Huddersfield Corporation: 1868 to 1918

George Hotel

Following the public inquiry held at the George Hotel, Huddersfield, on 18th and 19th November 1867 at which Captain Donelly, the Commissioner appointed by Her Majesty’s Privy Council, took evidence relating to the incorporation of Huddersfield as a borough, it was announced on 17 February 1868 that the town would be granted a Charter of Incorporation. When news reached the town via a telegram, “the parish church bells rang merrily” throughout the day in celebration.

The Municipal Borough of Huddersfield formally came into being on 7 July 1868, with the newly formed Town Council comprising 14 aldermen and 42 councillors representing the following 12 wards:

  • Almondbury & Newsome
  • Dalton, Bradley & Deighton
  • Fartown
  • Huddersfield Central
  • Huddersfield East
  • Huddersfield North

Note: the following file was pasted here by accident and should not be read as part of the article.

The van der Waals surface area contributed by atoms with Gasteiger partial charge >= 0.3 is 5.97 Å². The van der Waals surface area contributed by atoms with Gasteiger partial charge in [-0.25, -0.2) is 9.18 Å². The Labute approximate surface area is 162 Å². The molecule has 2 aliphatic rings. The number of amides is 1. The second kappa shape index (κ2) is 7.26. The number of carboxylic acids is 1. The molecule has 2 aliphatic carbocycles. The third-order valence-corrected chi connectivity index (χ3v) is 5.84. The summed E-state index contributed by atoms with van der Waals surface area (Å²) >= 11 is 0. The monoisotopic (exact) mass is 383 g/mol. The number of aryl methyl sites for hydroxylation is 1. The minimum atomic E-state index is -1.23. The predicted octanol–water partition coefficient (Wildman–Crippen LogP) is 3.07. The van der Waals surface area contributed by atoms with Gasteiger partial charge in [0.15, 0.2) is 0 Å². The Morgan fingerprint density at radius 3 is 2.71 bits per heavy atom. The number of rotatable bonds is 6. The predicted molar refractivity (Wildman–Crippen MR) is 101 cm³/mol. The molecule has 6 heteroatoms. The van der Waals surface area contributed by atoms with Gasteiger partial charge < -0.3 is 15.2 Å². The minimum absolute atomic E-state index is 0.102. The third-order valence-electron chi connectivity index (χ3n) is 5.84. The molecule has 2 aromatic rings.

• Huddersfield South
  • Huddersfield West
  • Lindley cum Quarmby
  • Lockwood
  • Marsh
  • Moldgreen

Blackmoorfoot Reservoir

One of the early priorities was to secure a more reliable source of water for the town and new reservoirs were constructed at Deer Hill (1871-75) and at Blackmoorfoot (1871-76) with capacities of 158 million gallons and 675 million gallons respectively.

The new Town Hall was built in two phases between 1875 and 1881 at a cost of around £40,000.

In the early 1880s, Huddersfield notched up two firsts with the building of what are regarded as the first ever council houses at Turnbridge (1880-82) and the opening of a tramway system in 1883 which was the first to be run entirely by a municipal authority.
The passing of the Local Government Act of 1888 led to Huddersfield becoming a County Borough on 1 April 1889.

A thirteenth ward was created in 1890 when Longwood Local Board District was added to the Borough. Prior to the local elections held in November 1908, the 13 wards were restructured to create 15 wards.

[ …continue to 1918 ]


Newspaper Articles

Huddersfield Exposed has transcribed a number of contemporary local newspaper articles relating to the Incorporation of Huddersfield and the first meetings of the Town Council: